Today few products are made within the walls of a single plant and “as a result our supply chains are quite extended,” with products often shipped in bulk form for further processing at other facilities on a global basis.
  
At the same time, Cafone said Pfizer has redundancy built into some of its manufacturing processes.
  
“The problem is that as you outsource, you can lose control if you do not manage it effectively,” he noted. “With the supply chain, the weakest link can be inside or outside of Pfizer.”
  
In manufacturing, Pfizer may use outside firms to produce the active pharmaceutical ingredients (APIs), turn those compounds into a tablet or other drug, or package the finished drug. Some products are made entirely inside Pfizer, some by outside suppliers, and some are a mixture, Cafone said.
  
The amount of outside manufacturing can be measured in a variety of ways — by revenue or SKU count, for example — but Cafone said it amounts to about 50 percent.
  
Ed Silverman, who writes about healthcare on the blog Pharmalot, said Pfizer reflects a broad trend in the pharmaceutical industry toward more outsourcing, one that is expected to continue to grow unless safety issues arise or economics change.
  
Most outsourcing is done in China and India, though Silverman explained there is some increased activity in Latin America and Eastern Europe. India and China are particularly attractive markets for manufacturing because the countries have their own, large domestic markets.
  
Incidents such as the contamination of heparin in 2008 at a Chinese factory that was incorporated into a Baxter International drug have made supply chain integrity a hot topic. “Logistics or supply chain as the industry calls it is increasing important,” Silverman said.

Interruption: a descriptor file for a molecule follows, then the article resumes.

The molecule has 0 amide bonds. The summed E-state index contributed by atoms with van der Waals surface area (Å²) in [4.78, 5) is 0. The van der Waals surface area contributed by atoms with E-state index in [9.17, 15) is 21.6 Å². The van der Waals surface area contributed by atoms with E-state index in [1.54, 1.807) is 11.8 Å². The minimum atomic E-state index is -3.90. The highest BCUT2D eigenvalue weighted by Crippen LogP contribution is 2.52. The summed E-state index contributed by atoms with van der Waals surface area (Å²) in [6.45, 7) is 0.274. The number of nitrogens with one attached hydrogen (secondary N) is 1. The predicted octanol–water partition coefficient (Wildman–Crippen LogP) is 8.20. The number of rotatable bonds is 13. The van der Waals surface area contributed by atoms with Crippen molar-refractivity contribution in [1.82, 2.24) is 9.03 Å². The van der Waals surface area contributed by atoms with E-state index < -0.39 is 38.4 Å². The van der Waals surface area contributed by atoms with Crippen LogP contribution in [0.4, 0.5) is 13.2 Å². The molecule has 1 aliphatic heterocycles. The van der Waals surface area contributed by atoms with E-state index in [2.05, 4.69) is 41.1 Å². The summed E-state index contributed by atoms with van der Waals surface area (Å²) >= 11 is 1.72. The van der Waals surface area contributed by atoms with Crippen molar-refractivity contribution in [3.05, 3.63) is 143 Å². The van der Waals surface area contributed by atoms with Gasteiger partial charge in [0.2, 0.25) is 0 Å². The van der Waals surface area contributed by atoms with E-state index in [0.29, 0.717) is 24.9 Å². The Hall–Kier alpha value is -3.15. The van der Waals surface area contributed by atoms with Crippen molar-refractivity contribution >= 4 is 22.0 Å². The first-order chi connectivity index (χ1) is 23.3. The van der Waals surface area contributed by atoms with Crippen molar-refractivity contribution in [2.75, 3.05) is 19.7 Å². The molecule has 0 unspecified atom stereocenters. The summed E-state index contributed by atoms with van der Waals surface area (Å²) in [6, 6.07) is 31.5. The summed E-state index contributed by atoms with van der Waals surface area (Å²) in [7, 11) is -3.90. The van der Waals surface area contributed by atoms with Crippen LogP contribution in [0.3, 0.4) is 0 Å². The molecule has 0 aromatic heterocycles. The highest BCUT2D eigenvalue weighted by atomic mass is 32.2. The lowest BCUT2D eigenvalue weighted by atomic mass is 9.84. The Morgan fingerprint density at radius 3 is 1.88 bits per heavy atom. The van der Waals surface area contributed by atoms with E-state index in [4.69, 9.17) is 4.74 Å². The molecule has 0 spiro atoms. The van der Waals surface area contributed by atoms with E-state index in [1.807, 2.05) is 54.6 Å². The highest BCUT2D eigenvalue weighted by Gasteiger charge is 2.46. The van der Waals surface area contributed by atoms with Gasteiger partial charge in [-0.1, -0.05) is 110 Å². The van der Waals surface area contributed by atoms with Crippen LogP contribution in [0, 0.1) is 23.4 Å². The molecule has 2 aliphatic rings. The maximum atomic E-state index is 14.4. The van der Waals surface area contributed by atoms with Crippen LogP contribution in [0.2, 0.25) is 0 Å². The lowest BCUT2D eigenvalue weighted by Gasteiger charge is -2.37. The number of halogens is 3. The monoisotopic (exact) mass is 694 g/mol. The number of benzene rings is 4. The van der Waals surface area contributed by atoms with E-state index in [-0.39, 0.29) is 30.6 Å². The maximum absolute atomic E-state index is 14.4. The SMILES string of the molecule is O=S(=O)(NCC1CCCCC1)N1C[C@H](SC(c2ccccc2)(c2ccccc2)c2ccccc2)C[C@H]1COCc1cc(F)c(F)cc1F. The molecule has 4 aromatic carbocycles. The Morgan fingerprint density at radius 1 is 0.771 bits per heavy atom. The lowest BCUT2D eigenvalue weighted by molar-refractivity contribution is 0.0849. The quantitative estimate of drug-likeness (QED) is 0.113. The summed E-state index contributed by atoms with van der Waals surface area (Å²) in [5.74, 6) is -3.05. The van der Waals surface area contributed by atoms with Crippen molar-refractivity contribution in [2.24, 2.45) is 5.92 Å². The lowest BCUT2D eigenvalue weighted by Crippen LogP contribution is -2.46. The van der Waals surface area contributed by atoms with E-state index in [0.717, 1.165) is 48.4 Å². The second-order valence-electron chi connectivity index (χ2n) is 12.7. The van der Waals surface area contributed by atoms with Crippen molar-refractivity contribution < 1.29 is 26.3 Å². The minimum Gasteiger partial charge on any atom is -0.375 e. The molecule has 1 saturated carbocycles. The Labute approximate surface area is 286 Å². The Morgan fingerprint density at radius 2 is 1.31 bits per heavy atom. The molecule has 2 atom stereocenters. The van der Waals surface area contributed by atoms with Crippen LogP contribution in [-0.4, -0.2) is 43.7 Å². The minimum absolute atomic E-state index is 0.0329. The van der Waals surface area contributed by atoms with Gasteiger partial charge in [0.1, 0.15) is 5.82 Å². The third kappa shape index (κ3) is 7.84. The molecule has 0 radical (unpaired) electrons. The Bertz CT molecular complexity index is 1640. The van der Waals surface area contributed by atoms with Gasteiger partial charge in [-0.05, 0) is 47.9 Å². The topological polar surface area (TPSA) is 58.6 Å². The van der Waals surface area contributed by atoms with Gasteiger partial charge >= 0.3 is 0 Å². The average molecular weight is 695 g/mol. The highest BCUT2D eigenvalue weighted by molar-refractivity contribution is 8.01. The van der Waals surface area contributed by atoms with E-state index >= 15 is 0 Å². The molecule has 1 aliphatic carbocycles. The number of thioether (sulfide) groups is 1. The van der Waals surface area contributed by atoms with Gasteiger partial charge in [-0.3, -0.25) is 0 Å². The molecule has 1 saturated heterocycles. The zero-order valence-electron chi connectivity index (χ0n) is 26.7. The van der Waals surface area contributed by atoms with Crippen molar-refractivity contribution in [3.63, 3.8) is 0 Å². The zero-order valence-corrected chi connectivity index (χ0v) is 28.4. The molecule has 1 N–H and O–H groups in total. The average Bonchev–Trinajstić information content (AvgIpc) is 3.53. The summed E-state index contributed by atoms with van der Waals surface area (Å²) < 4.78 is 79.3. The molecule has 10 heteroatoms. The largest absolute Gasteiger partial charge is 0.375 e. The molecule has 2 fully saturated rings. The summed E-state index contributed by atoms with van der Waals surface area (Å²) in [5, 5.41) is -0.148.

Pfizer said in its 2011 annual report it applies “rigorous systems of quality assurance, including inspections and audits of both Pfizer-owned facilities and other facilities in our supply network, and insist that quality systems include direct oversight of the ‘chain of custody’ of suppliers.” In 2011, the company conducted 213 supplier assessments and 139 onsite evaluations of suppliers.
  
When it comes to transportation management, Cafone said Pfizer is “not in the business of buying trains, planes, and automobiles. We don’t actually need to own the external supplier, the transportation provider, the customs broker, but we have a means of communicating with them through this information layer.” 
  
The cloud system gives Pfizer complete traceability of products as they move through the company’s supply chain.
  
In addition, Pfizer takes product security extremely seriously. 
  
“We have overt and covert security techniques on a product basis — anti-tampering, those sorts of things,” Cafone said. “We have robust security practices all of our providers must adhere to.” 
  
Pfizer’s Standards of Care define the policies and procedures providers must follow for Pfizer products. The company’s ability to track shipments with its cloud-computing system aids in that effort.
  
“If a move is supposed to take three days and it has gone beyond that, we want to know what’s happening,” Cafone said. “When you have visibility of data you can use it for a whole series of things.” That includes the ability to track ingredients that might be classified as dangerous goods or temperature sensitive, for example.    The standards of care for pharmaceutical products are becoming ever more rigorous. About 25 to 30 percent of the material Pfizer ships are temperature-sensitive “cold chain” products.